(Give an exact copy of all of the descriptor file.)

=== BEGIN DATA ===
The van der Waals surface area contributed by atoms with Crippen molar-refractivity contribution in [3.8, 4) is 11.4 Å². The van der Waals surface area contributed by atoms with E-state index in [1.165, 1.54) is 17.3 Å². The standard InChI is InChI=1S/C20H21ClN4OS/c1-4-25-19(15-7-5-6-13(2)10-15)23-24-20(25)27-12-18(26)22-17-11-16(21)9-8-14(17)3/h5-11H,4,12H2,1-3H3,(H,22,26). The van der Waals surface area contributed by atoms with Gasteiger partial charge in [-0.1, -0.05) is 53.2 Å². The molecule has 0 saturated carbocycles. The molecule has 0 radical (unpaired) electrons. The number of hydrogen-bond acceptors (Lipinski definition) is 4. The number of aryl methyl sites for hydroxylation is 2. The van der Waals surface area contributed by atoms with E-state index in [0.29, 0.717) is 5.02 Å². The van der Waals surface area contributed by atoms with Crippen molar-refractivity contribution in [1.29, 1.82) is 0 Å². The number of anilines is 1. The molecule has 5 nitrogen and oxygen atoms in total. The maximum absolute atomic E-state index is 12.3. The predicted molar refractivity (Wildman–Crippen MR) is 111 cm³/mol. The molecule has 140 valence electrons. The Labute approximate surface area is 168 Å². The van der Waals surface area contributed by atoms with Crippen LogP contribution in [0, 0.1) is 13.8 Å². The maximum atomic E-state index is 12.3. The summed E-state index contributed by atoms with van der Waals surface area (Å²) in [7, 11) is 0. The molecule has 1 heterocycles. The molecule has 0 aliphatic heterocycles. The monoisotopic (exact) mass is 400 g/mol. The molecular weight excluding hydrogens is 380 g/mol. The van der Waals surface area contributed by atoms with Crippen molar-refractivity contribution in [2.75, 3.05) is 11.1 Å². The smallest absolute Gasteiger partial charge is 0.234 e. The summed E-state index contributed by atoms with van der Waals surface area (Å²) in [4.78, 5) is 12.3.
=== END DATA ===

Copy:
The van der Waals surface area contributed by atoms with Crippen molar-refractivity contribution in [3.8, 4) is 11.4 Å². The van der Waals surface area contributed by atoms with E-state index in [1.165, 1.54) is 17.3 Å². The standard InChI is InChI=1S/C20H21ClN4OS/c1-4-25-19(15-7-5-6-13(2)10-15)23-24-20(25)27-12-18(26)22-17-11-16(21)9-8-14(17)3/h5-11H,4,12H2,1-3H3,(H,22,26). The van der Waals surface area contributed by atoms with Gasteiger partial charge in [-0.1, -0.05) is 53.2 Å². The molecule has 0 saturated carbocycles. The molecule has 0 radical (unpaired) electrons. The number of hydrogen-bond acceptors (Lipinski definition) is 4. The number of aryl methyl sites for hydroxylation is 2. The van der Waals surface area contributed by atoms with E-state index in [0.29, 0.717) is 5.02 Å². The van der Waals surface area contributed by atoms with Crippen molar-refractivity contribution in [1.29, 1.82) is 0 Å². The number of anilines is 1. The molecule has 5 nitrogen and oxygen atoms in total. The maximum absolute atomic E-state index is 12.3. The predicted molar refractivity (Wildman–Crippen MR) is 111 cm³/mol. The molecule has 140 valence electrons. The Labute approximate surface area is 168 Å². The van der Waals surface area contributed by atoms with Crippen LogP contribution in [0, 0.1) is 13.8 Å². The maximum atomic E-state index is 12.3. The summed E-state index contributed by atoms with van der Waals surface area (Å²) in [7, 11) is 0. The molecule has 1 heterocycles. The molecule has 0 aliphatic heterocycles. The monoisotopic (exact) mass is 400 g/mol. The molecular weight excluding hydrogens is 380 g/mol. The van der Waals surface area contributed by atoms with Crippen molar-refractivity contribution in [2.75, 3.05) is 11.1 Å². The smallest absolute Gasteiger partial charge is 0.234 e. The summed E-state index contributed by atoms with van der Waals surface area (Å²) in [4.78, 5) is 12.3.